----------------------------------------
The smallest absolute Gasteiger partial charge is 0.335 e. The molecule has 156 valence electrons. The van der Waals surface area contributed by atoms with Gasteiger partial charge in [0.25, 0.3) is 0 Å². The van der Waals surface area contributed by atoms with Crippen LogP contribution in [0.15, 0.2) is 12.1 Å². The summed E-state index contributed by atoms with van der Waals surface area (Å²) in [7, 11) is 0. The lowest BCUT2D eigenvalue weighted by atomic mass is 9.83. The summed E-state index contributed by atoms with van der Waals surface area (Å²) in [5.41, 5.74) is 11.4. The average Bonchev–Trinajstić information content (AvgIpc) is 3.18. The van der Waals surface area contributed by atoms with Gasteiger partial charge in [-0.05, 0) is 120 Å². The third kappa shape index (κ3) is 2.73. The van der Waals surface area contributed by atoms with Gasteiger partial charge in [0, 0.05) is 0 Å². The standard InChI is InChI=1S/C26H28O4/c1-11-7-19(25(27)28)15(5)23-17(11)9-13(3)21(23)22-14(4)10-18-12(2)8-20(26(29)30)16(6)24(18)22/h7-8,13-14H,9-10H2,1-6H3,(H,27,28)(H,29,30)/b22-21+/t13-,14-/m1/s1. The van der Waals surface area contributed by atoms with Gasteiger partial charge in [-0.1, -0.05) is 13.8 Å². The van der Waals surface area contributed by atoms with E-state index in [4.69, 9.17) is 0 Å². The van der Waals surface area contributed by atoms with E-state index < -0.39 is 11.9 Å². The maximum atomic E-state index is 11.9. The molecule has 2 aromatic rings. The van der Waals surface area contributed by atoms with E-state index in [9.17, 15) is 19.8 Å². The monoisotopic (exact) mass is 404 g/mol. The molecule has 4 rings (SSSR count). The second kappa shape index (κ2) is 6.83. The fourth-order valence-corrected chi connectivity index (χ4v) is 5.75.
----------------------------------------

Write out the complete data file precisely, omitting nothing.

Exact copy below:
The smallest absolute Gasteiger partial charge is 0.335 e. The molecule has 156 valence electrons. The van der Waals surface area contributed by atoms with Gasteiger partial charge in [0.25, 0.3) is 0 Å². The van der Waals surface area contributed by atoms with Crippen LogP contribution in [0.15, 0.2) is 12.1 Å². The summed E-state index contributed by atoms with van der Waals surface area (Å²) in [7, 11) is 0. The lowest BCUT2D eigenvalue weighted by atomic mass is 9.83. The summed E-state index contributed by atoms with van der Waals surface area (Å²) in [5.41, 5.74) is 11.4. The average Bonchev–Trinajstić information content (AvgIpc) is 3.18. The van der Waals surface area contributed by atoms with Gasteiger partial charge in [-0.05, 0) is 120 Å². The third kappa shape index (κ3) is 2.73. The van der Waals surface area contributed by atoms with Gasteiger partial charge in [0, 0.05) is 0 Å². The standard InChI is InChI=1S/C26H28O4/c1-11-7-19(25(27)28)15(5)23-17(11)9-13(3)21(23)22-14(4)10-18-12(2)8-20(26(29)30)16(6)24(18)22/h7-8,13-14H,9-10H2,1-6H3,(H,27,28)(H,29,30)/b22-21+/t13-,14-/m1/s1. The van der Waals surface area contributed by atoms with Gasteiger partial charge in [-0.1, -0.05) is 13.8 Å². The van der Waals surface area contributed by atoms with E-state index in [4.69, 9.17) is 0 Å². The van der Waals surface area contributed by atoms with E-state index < -0.39 is 11.9 Å². The maximum atomic E-state index is 11.9. The molecule has 2 aromatic rings. The van der Waals surface area contributed by atoms with E-state index in [9.17, 15) is 19.8 Å². The monoisotopic (exact) mass is 404 g/mol. The molecule has 4 rings (SSSR count). The second kappa shape index (κ2) is 6.83. The fourth-order valence-corrected chi connectivity index (χ4v) is 5.75.